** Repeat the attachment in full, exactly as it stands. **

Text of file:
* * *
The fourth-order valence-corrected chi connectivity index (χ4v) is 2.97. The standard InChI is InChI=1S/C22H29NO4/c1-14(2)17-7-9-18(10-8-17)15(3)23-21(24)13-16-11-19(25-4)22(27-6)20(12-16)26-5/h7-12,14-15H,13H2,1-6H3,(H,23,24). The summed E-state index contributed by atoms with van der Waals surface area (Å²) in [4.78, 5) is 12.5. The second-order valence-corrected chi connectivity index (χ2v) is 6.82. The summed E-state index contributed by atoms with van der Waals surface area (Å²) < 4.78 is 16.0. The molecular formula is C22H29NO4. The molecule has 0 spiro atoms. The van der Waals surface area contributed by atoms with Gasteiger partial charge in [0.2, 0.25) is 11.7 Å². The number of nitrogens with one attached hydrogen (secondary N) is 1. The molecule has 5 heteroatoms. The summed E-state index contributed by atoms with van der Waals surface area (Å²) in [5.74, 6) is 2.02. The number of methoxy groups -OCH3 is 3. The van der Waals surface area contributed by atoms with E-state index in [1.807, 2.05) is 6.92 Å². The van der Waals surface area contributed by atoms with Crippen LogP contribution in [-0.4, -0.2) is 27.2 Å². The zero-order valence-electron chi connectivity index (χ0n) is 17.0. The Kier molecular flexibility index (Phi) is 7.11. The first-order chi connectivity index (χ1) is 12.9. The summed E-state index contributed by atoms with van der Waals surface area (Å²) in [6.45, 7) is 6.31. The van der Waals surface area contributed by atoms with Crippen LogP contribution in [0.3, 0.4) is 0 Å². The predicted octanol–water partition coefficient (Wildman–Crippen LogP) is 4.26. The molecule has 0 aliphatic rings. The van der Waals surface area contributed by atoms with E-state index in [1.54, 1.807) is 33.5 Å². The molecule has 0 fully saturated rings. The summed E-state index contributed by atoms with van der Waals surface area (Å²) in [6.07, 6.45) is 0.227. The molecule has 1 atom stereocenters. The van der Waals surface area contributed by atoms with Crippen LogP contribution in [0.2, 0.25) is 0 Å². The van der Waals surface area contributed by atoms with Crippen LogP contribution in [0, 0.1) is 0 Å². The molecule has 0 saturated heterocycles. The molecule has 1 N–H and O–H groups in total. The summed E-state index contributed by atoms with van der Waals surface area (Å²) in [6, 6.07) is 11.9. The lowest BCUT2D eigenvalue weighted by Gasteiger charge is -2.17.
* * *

The fourth-order valence-corrected chi connectivity index (χ4v) is 2.97. The standard InChI is InChI=1S/C22H29NO4/c1-14(2)17-7-9-18(10-8-17)15(3)23-21(24)13-16-11-19(25-4)22(27-6)20(12-16)26-5/h7-12,14-15H,13H2,1-6H3,(H,23,24). The summed E-state index contributed by atoms with van der Waals surface area (Å²) in [4.78, 5) is 12.5. The second-order valence-corrected chi connectivity index (χ2v) is 6.82. The summed E-state index contributed by atoms with van der Waals surface area (Å²) < 4.78 is 16.0. The molecular formula is C22H29NO4. The molecule has 0 spiro atoms. The van der Waals surface area contributed by atoms with Gasteiger partial charge in [0.2, 0.25) is 11.7 Å². The number of nitrogens with one attached hydrogen (secondary N) is 1. The molecule has 5 heteroatoms. The summed E-state index contributed by atoms with van der Waals surface area (Å²) in [5.74, 6) is 2.02. The number of methoxy groups -OCH3 is 3. The van der Waals surface area contributed by atoms with E-state index in [1.807, 2.05) is 6.92 Å². The van der Waals surface area contributed by atoms with Crippen LogP contribution in [-0.4, -0.2) is 27.2 Å². The zero-order valence-electron chi connectivity index (χ0n) is 17.0. The Kier molecular flexibility index (Phi) is 7.11. The first-order chi connectivity index (χ1) is 12.9. The summed E-state index contributed by atoms with van der Waals surface area (Å²) in [6.45, 7) is 6.31. The van der Waals surface area contributed by atoms with Crippen LogP contribution in [0.3, 0.4) is 0 Å². The predicted octanol–water partition coefficient (Wildman–Crippen LogP) is 4.26. The molecule has 0 aliphatic rings. The van der Waals surface area contributed by atoms with E-state index in [1.54, 1.807) is 33.5 Å². The molecule has 0 fully saturated rings. The summed E-state index contributed by atoms with van der Waals surface area (Å²) in [6.07, 6.45) is 0.227. The molecule has 1 atom stereocenters. The van der Waals surface area contributed by atoms with Crippen LogP contribution in [0.2, 0.25) is 0 Å². The van der Waals surface area contributed by atoms with Crippen LogP contribution in [0, 0.1) is 0 Å². The molecule has 0 saturated heterocycles. The molecule has 1 N–H and O–H groups in total. The summed E-state index contributed by atoms with van der Waals surface area (Å²) in [6, 6.07) is 11.9. The lowest BCUT2D eigenvalue weighted by Gasteiger charge is -2.17.